Trump told Russians firing 'nut job' FBI director eased probe pressure: NYT
Drew Angerer, Jim WATSON (AFP/Archives)
US President Donald Trump told Russian officials that his firing of former FBI director James B. Comey, who he referred to as "a real nut job", had taken "great pressure" off of him with regards to an investigation into his administration's ties with Moscow, the New York Times reported Friday.
The Times cites a document read to the paper by an unnamed US official which summarizes the scandal-ridden May 10 Oval Office meeting between Trump, Russian Foreign Minister Sergei Lavrov, and Moscow's ambassador to the US, Sergey Kislyak.
"I just fired the head of the FBI. He was crazy, a real nut job," Trump is quoted as saying, according to the document. "I faced great pressure because of Russia. That’s taken off."
"I’m not under investigation." Trump added.
The conversation took place just one day after Comey's shock dismissal, which triggered accusations that the president was trying to obstruct the FBI's probe into whether his campaign colluded with Russia to tilt the November election his way.
In an explosive report that was immediately denied by the Trump administration, the Times reported earlier this week that the president had urged Comey to drop an investigation into the Russia ties of his sacked national security adviser Michael Flynn.
"I hope you can see your way clear to letting this go, to letting Flynn go," the memo quotes Trump as saying, according to the newspaper which cited a memo summarizing their February 14 meeting.
"He is a good guy. I hope you can let this go," Trump allegedly said.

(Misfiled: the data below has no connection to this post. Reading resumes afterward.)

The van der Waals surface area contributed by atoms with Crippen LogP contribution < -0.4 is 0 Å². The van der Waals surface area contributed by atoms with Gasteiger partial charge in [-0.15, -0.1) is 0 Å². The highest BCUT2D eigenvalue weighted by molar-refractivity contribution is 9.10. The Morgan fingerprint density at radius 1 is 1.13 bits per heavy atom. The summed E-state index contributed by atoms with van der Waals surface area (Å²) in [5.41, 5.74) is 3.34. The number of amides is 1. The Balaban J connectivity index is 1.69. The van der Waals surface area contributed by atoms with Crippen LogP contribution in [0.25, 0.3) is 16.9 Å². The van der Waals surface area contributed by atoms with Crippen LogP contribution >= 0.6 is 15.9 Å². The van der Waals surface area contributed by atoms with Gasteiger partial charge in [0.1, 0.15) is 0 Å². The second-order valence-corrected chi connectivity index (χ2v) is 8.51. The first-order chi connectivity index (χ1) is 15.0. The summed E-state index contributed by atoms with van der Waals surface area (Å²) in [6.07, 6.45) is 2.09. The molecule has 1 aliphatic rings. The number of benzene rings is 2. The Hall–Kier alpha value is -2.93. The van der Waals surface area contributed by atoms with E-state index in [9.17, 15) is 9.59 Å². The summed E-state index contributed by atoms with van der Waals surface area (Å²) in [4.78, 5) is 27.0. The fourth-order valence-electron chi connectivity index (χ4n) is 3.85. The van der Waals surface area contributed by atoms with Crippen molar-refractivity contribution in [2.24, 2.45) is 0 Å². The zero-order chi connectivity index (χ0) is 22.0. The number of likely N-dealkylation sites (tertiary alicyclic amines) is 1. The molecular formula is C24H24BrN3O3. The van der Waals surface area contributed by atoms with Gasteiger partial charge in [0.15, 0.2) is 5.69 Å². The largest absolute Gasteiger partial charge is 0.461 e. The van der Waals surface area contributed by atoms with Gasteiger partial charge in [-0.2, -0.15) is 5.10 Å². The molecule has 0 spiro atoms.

Flynn, a former military intelligence chief, had been forced out of his White House job the day before Trump's meeting with Comey over concerns about his contacts with Russian officials.
It later emerged that Flynn was suspected by the Justice Department as having become vulnerable to Russian blackmail.
Meanwhile, the Washington Post reported Friday that the probe into possible collusion between the Trump camp and Russia had reached the highest levels of the president's administration, with investigators reportedly pegging a current White House official as a significant person of interest.
The report cites unnamed "people" familiar with the matter as saying that the person of interest is someone "close to the president", adding that the investigation has entered a more active phase and will likely accelerate in the coming weeks.
Trump has consistently rejected any suggestion of collusion between his camp and Moscow as "fake news," declaring himself on Thursday the victim of the "greatest witch hunt" in American political history and denying the allegations brought against him.
"There is no collusion between certainly myself and my campaign, but I can always speak for myself, and the Russians -- zero," Trump told reporters.
This is the single greatest witch hunt of a politician in American history!— Donald J. Trump (@realDonaldTrump) May 18, 2017
With all of the illegal acts that took place in the Clinton campaign & Obama Administration, there was never a special counsel appointed!— Donald J. Trump (@realDonaldTrump) May 18, 2017
On Wednesday, the US Department of Justice named former FBI head Robert Mueller -- a widely-respected figure who headed the bureau for the decade after the 9/11 attacks -- to lead a special counsel investigating the allegations.
The special counsel is empowered to conduct the investigation independent of the Justice Department, without being required to consult with or keep informed the attorney general or deputy attorney generals on the course of the probe.
It is also authorized to prosecute any crimes unearthed by the investigation.
The White House on Friday predicted that the investigation would back up Trump's account.
"As the president has stated before -- a thorough investigation will confirm that there was no collusion between the campaign and any foreign entity," said spokesman Sean Spicer.
(Staff with agencies)
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